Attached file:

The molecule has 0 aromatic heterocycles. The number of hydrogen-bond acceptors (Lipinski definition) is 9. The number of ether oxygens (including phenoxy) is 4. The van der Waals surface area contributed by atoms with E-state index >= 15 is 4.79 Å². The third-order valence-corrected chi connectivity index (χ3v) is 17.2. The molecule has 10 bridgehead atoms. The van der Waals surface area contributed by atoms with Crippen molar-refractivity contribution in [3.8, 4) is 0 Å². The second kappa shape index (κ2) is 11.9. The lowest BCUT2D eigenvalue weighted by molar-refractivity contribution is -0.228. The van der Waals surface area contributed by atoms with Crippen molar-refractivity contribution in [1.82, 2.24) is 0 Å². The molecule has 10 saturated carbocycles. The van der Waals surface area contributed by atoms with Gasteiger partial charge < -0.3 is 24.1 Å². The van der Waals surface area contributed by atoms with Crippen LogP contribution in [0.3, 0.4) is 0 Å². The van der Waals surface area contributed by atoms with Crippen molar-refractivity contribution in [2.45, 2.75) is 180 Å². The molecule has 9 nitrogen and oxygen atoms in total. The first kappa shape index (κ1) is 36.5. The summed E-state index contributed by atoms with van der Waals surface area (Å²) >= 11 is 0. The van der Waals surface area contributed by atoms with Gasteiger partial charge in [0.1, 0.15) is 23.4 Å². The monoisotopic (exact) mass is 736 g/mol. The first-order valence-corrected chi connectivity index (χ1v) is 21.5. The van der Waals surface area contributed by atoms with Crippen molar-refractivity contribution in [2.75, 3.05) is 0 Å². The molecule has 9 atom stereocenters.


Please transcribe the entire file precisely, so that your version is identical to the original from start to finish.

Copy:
The molecule has 0 aromatic heterocycles. The number of hydrogen-bond acceptors (Lipinski definition) is 9. The number of ether oxygens (including phenoxy) is 4. The van der Waals surface area contributed by atoms with E-state index >= 15 is 4.79 Å². The third-order valence-corrected chi connectivity index (χ3v) is 17.2. The molecule has 10 bridgehead atoms. The van der Waals surface area contributed by atoms with Crippen molar-refractivity contribution in [3.8, 4) is 0 Å². The second kappa shape index (κ2) is 11.9. The lowest BCUT2D eigenvalue weighted by molar-refractivity contribution is -0.228. The van der Waals surface area contributed by atoms with Crippen molar-refractivity contribution in [1.82, 2.24) is 0 Å². The molecule has 10 saturated carbocycles. The van der Waals surface area contributed by atoms with Gasteiger partial charge < -0.3 is 24.1 Å². The van der Waals surface area contributed by atoms with Crippen LogP contribution in [0.3, 0.4) is 0 Å². The van der Waals surface area contributed by atoms with Crippen molar-refractivity contribution in [2.45, 2.75) is 180 Å². The molecule has 9 nitrogen and oxygen atoms in total. The first kappa shape index (κ1) is 36.5. The summed E-state index contributed by atoms with van der Waals surface area (Å²) >= 11 is 0. The van der Waals surface area contributed by atoms with Gasteiger partial charge in [0.1, 0.15) is 23.4 Å². The monoisotopic (exact) mass is 736 g/mol. The first-order valence-corrected chi connectivity index (χ1v) is 21.5. The van der Waals surface area contributed by atoms with Crippen molar-refractivity contribution in [2.75, 3.05) is 0 Å². The molecule has 9 atom stereocenters.